Violence exposure during childhood and adolescence is associated with a range of negative psychosocial outcomes. Research examining the impact of violence exposure has been limited by the compartmentalization into separate bodies of research (e.g., community violence, domestic violence). There is also a paucity of research examining long-term adult outcomes. Using a large and racially diverse sample (n = 754; male = 58%; Black = 46%), the current longitudinal study aimed to elucidate the comparative and cumulative effect of different types of violence exposure (witnessing vs. victimization) across different locations (home, school, neighborhood) in childhood and adolescence (lifetime through Grade 8) on long-term internalizing, externalizing, and attention problems; substance use; and intimate partner violence in adulthood (age 25). Victimization, but not witnessing violence, predicted all five adult outcomes. Specifically, being victimized at home was associated with the widest range of negative outcomes (internalizing, externalizing, and attention problems), while school victimization was associated with substance use. Further, when youth experienced multiple types of violence across multiple locations (cumulative violence exposure), they experienced a more diverse range of negative outcomes in adulthood (composite score). The current study highlights the stronger effects of violence exposure in more proximal contexts, and how these locations are important for emotional and behavioral development.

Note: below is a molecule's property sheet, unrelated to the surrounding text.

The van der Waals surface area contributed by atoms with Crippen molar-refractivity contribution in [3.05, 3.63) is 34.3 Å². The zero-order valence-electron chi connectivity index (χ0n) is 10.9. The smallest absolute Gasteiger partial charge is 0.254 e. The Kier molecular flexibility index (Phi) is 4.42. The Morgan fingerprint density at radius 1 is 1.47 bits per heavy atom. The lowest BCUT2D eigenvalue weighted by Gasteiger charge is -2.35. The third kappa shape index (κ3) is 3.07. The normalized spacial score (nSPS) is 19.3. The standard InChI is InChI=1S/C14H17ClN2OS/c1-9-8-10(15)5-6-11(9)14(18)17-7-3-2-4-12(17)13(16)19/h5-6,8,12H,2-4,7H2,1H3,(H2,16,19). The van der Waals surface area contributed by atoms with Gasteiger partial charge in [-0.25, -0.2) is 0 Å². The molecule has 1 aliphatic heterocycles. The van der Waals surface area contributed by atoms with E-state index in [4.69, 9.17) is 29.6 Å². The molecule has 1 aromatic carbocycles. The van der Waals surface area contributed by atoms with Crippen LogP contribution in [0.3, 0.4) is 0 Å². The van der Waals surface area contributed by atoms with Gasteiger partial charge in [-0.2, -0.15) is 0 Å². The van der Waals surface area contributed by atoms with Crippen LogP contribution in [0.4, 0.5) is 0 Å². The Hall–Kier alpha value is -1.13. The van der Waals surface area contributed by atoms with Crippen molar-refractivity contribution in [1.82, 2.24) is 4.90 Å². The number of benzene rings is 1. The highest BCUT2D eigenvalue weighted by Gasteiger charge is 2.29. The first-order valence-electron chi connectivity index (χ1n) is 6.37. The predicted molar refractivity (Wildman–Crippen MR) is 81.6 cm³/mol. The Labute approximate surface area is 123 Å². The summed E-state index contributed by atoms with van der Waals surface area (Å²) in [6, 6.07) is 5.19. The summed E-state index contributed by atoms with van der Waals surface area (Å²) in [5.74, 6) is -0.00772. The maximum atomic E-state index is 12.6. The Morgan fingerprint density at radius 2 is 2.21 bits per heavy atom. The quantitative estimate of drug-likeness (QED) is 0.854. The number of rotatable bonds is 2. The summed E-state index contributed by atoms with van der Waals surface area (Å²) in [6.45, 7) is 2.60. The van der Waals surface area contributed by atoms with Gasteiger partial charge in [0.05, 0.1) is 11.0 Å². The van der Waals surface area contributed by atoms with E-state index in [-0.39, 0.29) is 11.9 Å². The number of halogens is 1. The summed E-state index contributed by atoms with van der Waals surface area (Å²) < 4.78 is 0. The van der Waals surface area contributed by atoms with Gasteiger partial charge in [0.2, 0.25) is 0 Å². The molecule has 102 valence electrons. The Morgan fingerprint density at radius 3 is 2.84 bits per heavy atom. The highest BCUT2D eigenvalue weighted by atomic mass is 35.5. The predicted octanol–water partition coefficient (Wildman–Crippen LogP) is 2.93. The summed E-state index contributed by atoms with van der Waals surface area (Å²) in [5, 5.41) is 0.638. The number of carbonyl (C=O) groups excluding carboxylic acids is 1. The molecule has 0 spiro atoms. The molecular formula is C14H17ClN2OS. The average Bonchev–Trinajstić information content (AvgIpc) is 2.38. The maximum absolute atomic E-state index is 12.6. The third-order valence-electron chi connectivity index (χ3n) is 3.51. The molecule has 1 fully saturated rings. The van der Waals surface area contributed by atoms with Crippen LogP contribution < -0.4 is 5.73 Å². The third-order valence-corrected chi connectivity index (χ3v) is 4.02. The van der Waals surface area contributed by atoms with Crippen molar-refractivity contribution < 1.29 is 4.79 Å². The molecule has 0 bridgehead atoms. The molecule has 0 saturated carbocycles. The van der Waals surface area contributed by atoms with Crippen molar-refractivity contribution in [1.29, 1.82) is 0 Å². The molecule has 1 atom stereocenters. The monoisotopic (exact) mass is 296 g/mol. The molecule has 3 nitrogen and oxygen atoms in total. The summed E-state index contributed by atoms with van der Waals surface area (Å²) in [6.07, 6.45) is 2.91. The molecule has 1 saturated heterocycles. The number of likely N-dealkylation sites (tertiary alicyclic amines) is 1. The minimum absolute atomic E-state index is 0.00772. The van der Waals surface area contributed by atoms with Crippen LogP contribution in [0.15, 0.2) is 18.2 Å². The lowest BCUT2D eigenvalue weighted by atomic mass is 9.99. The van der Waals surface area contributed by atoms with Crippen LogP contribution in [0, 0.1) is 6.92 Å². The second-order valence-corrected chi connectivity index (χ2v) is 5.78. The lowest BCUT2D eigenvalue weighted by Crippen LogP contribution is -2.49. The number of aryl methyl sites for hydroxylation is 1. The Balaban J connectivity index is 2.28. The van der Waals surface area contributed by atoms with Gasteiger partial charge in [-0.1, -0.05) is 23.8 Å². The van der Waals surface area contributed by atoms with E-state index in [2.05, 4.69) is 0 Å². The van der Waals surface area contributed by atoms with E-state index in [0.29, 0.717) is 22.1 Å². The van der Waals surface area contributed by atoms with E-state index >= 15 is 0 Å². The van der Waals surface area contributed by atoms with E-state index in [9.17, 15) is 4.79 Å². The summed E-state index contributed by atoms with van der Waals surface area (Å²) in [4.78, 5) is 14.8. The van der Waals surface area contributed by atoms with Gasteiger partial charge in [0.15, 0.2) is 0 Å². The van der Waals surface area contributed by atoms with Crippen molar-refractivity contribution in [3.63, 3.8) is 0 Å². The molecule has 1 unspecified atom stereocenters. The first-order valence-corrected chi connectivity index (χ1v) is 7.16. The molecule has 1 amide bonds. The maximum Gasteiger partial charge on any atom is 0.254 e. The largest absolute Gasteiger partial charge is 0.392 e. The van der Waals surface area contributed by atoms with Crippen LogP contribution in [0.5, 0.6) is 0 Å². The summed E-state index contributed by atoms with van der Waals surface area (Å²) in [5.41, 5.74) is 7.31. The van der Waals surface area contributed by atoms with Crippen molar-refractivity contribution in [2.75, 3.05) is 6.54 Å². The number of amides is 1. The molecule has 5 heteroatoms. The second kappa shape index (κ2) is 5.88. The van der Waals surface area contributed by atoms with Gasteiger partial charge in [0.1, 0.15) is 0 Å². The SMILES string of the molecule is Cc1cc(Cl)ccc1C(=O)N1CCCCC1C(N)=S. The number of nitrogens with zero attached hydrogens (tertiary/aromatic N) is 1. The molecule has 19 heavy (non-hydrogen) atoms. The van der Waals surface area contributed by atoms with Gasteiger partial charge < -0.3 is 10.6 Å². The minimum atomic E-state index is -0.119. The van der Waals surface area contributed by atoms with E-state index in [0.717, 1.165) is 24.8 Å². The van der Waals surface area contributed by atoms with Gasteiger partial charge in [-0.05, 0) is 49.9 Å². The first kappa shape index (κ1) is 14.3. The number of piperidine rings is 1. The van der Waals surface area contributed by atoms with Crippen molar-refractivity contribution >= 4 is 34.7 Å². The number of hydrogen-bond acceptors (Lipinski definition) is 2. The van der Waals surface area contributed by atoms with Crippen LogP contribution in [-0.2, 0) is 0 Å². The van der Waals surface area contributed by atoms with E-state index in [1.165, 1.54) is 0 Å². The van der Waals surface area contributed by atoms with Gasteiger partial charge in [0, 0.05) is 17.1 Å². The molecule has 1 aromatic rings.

School victimization has been negatively associated with children's social status. However, previous studies have primarily focused on peer victimization, leaving a significant knowledge gap regarding violence by teachers. We hypothesized that, when almost all children experience violence by teachers, not only the experience of violence, but also other factors, for example, mental health problems, may influence children's social preference and centrality. We therefore examined potential moderation effects of children's internalizing and externalizing problems. We implemented a multistage cluster randomized sampling approach to randomly chose fifth- and sixth-grade students from primary schools throughout Tanzania. Using a multi-informant approach, data were collected from 643 children (51.0% girls, Mage = 12.79 years). Results showed inconsistent direct associations between teacher violence and social status, whereas mental health problems were consistently associated with lower social status. Significant interaction effects were found for internalizing problems; that is, teacher violence was associated with lower social status for increasing internalizing problems. However, no interaction effects were found for externalizing problems. The findings underline the burden of exposure to violence by teachers and the importance of mental health for children's social functioning. Knowledge about interrelations can be applied in interventions to effectively reduce violence by teachers toward students.